Inside, you’ll find one of the most spectacular interiors we’ve seen in a long time. The Ivory looks simply amazing against the Fathom Blue paint, and is a much better choice than basic black, especially for a convertible that is going to spend a lot of time out in the sun. This is, of course, an original bucket seat car, and the interior has been fully restored to stock specifications. The seat-covers and foam are new, door panels are refreshed, and the dash pad has been replaced. Running down the center of it all is a full-length console with GM’s great-looking horseshoe shifter. The gauges look restored, with crisp faces and good chrome on the surrounds. New black carpets match the beautifully fitted black convertible top, which fits so snugly that there are no wrinkles or sags to be found. When it is folded, a new matching Ivory boot covers the top stack for a finished look. And in the trunk, spatter finish paint is protected by a correct trunk mat, matching spare tire, along with a complete jack assembly.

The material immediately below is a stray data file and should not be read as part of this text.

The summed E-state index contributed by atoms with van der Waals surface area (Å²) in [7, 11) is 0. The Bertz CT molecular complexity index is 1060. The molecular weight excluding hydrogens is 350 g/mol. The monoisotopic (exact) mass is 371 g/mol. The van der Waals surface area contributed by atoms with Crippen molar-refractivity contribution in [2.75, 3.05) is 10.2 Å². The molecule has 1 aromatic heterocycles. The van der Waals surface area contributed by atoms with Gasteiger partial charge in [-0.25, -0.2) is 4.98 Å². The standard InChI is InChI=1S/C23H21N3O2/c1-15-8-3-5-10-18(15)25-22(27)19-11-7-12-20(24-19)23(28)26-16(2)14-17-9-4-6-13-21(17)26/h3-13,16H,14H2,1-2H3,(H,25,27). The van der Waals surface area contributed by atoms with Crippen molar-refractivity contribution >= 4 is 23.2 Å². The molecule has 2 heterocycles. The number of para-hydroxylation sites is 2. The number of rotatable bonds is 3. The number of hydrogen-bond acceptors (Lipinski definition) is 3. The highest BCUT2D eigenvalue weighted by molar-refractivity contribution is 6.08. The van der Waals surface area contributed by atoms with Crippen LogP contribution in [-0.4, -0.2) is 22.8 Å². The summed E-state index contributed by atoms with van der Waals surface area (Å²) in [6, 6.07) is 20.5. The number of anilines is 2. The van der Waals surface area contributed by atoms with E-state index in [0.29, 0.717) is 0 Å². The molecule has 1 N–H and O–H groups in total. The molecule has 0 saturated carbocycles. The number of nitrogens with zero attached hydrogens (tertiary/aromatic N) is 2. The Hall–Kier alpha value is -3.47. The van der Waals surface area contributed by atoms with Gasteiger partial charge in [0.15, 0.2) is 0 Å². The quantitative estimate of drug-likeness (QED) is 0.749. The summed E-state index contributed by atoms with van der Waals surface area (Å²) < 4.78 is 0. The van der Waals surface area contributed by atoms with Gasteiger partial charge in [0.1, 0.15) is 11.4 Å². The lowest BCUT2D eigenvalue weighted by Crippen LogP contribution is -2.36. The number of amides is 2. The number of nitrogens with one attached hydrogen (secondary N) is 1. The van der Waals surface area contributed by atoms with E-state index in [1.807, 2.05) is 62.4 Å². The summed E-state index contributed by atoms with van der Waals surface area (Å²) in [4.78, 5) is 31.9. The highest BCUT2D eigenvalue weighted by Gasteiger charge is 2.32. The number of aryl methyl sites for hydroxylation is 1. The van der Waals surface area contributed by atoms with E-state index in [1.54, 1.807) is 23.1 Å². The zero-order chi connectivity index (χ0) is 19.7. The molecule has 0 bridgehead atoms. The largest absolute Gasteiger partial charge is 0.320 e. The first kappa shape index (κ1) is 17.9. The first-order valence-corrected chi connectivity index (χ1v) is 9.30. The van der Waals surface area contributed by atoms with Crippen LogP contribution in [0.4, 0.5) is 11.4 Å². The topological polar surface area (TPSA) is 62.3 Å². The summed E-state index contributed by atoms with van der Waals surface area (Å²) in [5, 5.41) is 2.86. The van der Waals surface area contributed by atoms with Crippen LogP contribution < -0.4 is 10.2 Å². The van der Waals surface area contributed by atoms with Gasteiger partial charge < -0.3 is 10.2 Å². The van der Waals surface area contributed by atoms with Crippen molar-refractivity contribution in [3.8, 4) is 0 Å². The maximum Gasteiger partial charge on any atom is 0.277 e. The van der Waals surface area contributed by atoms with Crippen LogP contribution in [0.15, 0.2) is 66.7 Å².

This is also a nicely documented car that includes items like the original owner’s manual and warranty booklet, as well as the original Protect-O-Plate which indicates that this car was sold new at Tom Gassett United Chevrolet, Inc., 495 Shrewsbury Street, Worcester, MA on September 27, 1970, likely making it among the last 1970 Chevelles sold before the 1971s started rolling out.

In today’s world of collector cars, it’s important to be careful with what you’re buying. The true investment-grade cars are those with documented proof that they are what they appear to be, and the best cars to own are those that have been correctly and authentically restored. This Chevelle is all that, being a real LS5 wearing its factory-issued colors, and carefully restored using date-code correct pieces. Oh, and it’s also beautifully finished and detailed to a level that will compete for trophies at any show. High-quality convertible Chevelles like this don’t come along often—look at our sold inventory and you’ll see only a handful, and none with this car’s pedigree. Then compare prices, and you’ll see that this one is a bargain. Call now!